Q&A on responding to the challenge of climate change
BMA head of science and public health policy George Roycroft answers commonly asked questions by doctors.
Why does climate change matter to doctors?
Fundamentally, it is a health issue. Action to tackle climate change is about protecting and promoting health and wellbeing.
We know that more frequent and severe extreme weather events – such as floods, droughts, extreme storms and heatwaves – can have adverse physical and mental health impacts.
There is also an increased likelihood of the spread of vector-borne diseases to new locations; worsening nutrition resulting from decreased agricultural productivity and higher global food prices; rising sea levels and associated population displacement; and an exacerbation of poverty.
Doctors therefore have a vested interest in supporting measures to prevent and mitigate climate change to help protect the health of their patients and wider populations.
Is it really an issue in the UK?
Yes, it is core business for the UK.
Some of the worst effects of climate change may occur in other parts of the world, but the impact of flooding in the UK is a clear reminder that we are susceptible.
Not only does this cause harm to those households directly affected by flooding, but it can put a strain on health services, such as the impact on A&E departments when severe weather hits. Higher sea levels with larger storm waves are also putting a strain on the UK’s coastal defences.
If climate change continues unmanaged, the UK would be increasingly at risk of the spread of vector-borne diseases, population displacement and other impacts.
It is also important to recognise that climate change is a global issue that needs a global response – the UK needs to play its part just as much as any other country in reducing greenhouse gas emissions and increasing its sustainability profile.
What role can doctors play?
Action to prevent and mitigate climate change requires a comprehensive policy response at every level and in all sectors. So it is understandable when a doctor cannot immediately see what they can do to help. But there are some clear ways they can take action.
As trusted members of society, doctors can be powerful and effective lobbyists in advocating for continued action international, nationally and regionally. By getting involved with professional associations and bodies or health-based networks, they can make clear health-based arguments for action.
At a local level, they can work to ensure their NHS workplace is as sustainable as possible, and they can directly encourage patients to reduce the carbon footprint.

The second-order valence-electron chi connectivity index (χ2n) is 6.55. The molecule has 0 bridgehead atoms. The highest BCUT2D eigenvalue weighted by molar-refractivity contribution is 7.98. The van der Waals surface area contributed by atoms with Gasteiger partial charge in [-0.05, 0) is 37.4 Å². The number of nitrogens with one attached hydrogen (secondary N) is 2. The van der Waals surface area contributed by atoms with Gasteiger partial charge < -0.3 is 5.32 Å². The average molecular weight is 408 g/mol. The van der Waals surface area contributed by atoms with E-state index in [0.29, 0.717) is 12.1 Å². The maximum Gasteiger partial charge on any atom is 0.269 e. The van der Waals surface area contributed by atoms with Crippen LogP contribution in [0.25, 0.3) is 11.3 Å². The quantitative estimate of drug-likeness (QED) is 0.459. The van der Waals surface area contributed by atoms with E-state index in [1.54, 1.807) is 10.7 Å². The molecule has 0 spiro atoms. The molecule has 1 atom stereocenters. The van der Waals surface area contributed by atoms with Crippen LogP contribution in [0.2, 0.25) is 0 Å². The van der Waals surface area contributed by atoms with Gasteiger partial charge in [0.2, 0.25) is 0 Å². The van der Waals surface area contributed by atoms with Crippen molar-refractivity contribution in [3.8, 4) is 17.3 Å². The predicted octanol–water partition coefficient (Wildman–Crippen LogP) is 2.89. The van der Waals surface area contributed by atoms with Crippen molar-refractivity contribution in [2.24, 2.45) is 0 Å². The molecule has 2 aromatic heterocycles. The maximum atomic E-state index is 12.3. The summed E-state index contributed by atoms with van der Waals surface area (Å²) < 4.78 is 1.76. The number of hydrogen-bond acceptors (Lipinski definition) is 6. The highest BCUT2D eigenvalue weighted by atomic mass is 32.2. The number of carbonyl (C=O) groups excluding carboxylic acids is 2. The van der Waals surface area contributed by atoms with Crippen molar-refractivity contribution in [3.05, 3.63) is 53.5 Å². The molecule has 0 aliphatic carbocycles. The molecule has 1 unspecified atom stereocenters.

The latter has a health co-benefit – for example, encouraging a patient to increase their physical activity by cycling or walking will improve their health outcomes and reduce their impact on climate change.
Find more ideas for action
What is the BMA doing on climate change?
Through the UK Health Alliance on Climate Change we are working with other leading health organisations nationally to:
- Lobby the UK Governments to ensure that national energy, health, transport, agriculture and local community policy unlocks health benefits
- Develop communications tools and opportunities for individual UK health professionals to better inform themselves and advocate on behalf of their patients
- Help strengthen the NHS's resilience to, and impact on climate change, and in doing so reduce the financial burden on health services.
We took a lead role in developing the 2009 World Medical Association declaration on health and climate change and have repeatedly called for the United Nations to prioritise health in its negotiations for global action on climate change.
In directly supporting our members, we have developed a guide on climate change which includes details of how doctors can get involved in taking action.
We are always looking at ways to reduce the BMA's own carbon footprint. We have a ‘Sustainability and Health Group’ working across the BMA and BMJ to improve our policies and practices.
This includes zero-to-landfill status with all waste either recycled or recovered; efficient procurement; low-energy motion-sensitive light fittings and 100% renewable energy power supply; and investment in video conferencing and webcam facilities, reducing the need for staff and members to travel.